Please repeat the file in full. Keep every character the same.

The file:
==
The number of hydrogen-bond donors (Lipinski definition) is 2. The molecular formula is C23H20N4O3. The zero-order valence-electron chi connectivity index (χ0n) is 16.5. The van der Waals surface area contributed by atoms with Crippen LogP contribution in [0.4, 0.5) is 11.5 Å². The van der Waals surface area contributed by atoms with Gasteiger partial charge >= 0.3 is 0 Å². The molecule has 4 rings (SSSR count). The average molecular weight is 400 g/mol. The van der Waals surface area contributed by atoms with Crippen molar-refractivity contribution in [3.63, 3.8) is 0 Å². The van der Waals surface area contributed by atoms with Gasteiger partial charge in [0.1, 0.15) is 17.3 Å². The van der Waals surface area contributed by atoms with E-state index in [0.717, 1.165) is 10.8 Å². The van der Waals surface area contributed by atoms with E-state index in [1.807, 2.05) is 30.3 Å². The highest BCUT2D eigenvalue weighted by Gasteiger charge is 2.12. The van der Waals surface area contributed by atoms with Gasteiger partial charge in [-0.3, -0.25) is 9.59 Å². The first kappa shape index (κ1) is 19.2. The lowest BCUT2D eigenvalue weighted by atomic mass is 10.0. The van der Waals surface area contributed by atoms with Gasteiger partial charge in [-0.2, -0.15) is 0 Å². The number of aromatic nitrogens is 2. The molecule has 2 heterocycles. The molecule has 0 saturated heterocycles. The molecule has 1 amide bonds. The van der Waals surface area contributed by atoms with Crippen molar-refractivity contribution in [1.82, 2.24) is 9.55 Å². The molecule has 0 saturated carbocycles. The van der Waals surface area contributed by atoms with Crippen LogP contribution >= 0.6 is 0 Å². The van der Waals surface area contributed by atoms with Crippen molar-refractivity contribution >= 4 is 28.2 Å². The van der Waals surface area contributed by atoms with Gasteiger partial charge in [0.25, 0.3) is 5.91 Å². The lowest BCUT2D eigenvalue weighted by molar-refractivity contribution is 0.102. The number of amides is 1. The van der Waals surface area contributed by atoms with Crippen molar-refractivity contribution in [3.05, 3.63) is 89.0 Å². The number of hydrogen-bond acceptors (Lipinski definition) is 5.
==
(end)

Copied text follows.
The number of hydrogen-bond donors (Lipinski definition) is 2. The molecular formula is C23H20N4O3. The zero-order valence-electron chi connectivity index (χ0n) is 16.5. The van der Waals surface area contributed by atoms with Crippen LogP contribution in [0.4, 0.5) is 11.5 Å². The van der Waals surface area contributed by atoms with Gasteiger partial charge >= 0.3 is 0 Å². The molecule has 4 rings (SSSR count). The average molecular weight is 400 g/mol. The van der Waals surface area contributed by atoms with Crippen molar-refractivity contribution in [3.63, 3.8) is 0 Å². The van der Waals surface area contributed by atoms with Gasteiger partial charge in [0.1, 0.15) is 17.3 Å². The van der Waals surface area contributed by atoms with E-state index in [0.717, 1.165) is 10.8 Å². The van der Waals surface area contributed by atoms with E-state index in [1.807, 2.05) is 30.3 Å². The highest BCUT2D eigenvalue weighted by Gasteiger charge is 2.12. The van der Waals surface area contributed by atoms with Gasteiger partial charge in [-0.3, -0.25) is 9.59 Å². The first kappa shape index (κ1) is 19.2. The lowest BCUT2D eigenvalue weighted by atomic mass is 10.0. The van der Waals surface area contributed by atoms with Gasteiger partial charge in [-0.2, -0.15) is 0 Å². The number of aromatic nitrogens is 2. The molecule has 2 heterocycles. The molecule has 0 saturated heterocycles. The molecule has 1 amide bonds. The van der Waals surface area contributed by atoms with Crippen molar-refractivity contribution in [1.82, 2.24) is 9.55 Å². The molecule has 0 saturated carbocycles. The van der Waals surface area contributed by atoms with Crippen LogP contribution >= 0.6 is 0 Å². The van der Waals surface area contributed by atoms with Crippen molar-refractivity contribution >= 4 is 28.2 Å². The van der Waals surface area contributed by atoms with Gasteiger partial charge in [0.25, 0.3) is 5.91 Å². The lowest BCUT2D eigenvalue weighted by molar-refractivity contribution is 0.102. The number of amides is 1. The van der Waals surface area contributed by atoms with Crippen molar-refractivity contribution in [3.05, 3.63) is 89.0 Å². The number of hydrogen-bond acceptors (Lipinski definition) is 5.